TWELFTHNIGHT 302“People told me I look like I play guitar, so now I play guitar,” Heathcliff Saunders said, who goes by Heath for short, about his origins as a guitarist. While most think that he is mainly a guitarist, he actually started with the cello at only three years old. Today he sees himself as more of a jack-of-all-trades when it comes to playing instruments.

“Music is what led me to acting,” Saunders said.

Saunders comes to DC after being in the cast of Natasha, Pierre, and The Great Comet of 1812 on Broadway, to appear as Feste in Shakespeare Theatre Company’s production of Twelfth Night. Audiences can see how his guitar – and cello – skills add a unique aspect to the world of Illyria until December 20.

Lindsay Jones, Twelfth Night’s Original Music and Sound Designer, said, “Director Ethan McSweeny mentioned to me that he noticed on Heath’s resume that he could play the cello. Heath was such a trouper that he began practicing the cello every day, and really came up with an incredible performance at the end.”

“Ethan wanted Feste to be an enigma,” Saunders said in reference his character playing the music in the show. “The only original song is the opening number, but the rest of the music uses Shakespeare’s words.”

While Saunders did not help write the music composed by Jones, he did contribute to how the music would affect the creation of his character.

            “We were so lucky to find Heath for this role, because he brings so much to the table in terms of creating something really special,” Jones said. “He’s got this beautiful tenor voice and can play multiple instruments, plus he has this wonderfully unique personality and spirit that is so warm and engaging.”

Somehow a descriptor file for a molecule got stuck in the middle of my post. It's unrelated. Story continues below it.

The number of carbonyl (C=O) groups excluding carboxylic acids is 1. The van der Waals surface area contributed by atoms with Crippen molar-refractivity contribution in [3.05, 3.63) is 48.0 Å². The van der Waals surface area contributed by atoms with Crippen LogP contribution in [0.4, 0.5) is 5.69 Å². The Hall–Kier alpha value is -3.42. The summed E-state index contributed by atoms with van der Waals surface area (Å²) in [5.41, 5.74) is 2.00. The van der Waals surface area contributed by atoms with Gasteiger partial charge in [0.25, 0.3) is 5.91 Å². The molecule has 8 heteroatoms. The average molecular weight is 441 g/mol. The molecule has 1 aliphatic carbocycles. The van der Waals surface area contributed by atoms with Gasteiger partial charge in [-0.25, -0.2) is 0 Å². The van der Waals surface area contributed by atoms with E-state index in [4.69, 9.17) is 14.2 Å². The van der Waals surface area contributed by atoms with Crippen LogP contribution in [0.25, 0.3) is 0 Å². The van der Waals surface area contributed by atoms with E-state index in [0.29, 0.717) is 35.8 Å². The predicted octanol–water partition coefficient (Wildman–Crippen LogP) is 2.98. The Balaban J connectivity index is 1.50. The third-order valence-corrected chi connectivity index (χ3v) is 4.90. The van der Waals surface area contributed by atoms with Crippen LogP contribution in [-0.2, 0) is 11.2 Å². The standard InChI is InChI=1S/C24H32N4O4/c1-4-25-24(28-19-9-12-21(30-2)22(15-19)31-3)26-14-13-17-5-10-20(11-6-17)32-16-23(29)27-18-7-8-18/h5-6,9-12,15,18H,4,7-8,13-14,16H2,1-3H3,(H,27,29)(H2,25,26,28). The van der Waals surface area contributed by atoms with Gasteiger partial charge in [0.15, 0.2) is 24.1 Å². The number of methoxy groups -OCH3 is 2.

In addition to being a multifaceted actor/musician in Twelfth Night, Saunders is also a singer/songwriter. He has a single called One Way Ticket and projects a goal to release his own EP in 2018, (Stay updated via his SoundCloud page!).

            While he spends time composing and playing, Saunders said chuckling, “As a kid, I didn’t listen to music while driving, which is strange! I don’t really listen to music because I am working on it all the time.”

            Saunders said genre bending and unusual sounds are what most interests him, citing Gabriel Kahane’s album Where Are the Arms as something that inspires him, but also credits classic musicals like West Side Story and Fiddler on the Roof as part of his musical roots.

            McSweeney, Jones, and Saunders are excited to share the results of their collaboration with audiences this winter.

            “I think the songs have a great emotional depth that make this production of Twelfth Night really special,” Jones said, so be sure to purchase your tickets to get the best seat to see – and hear – this unique production before it sells out!

 

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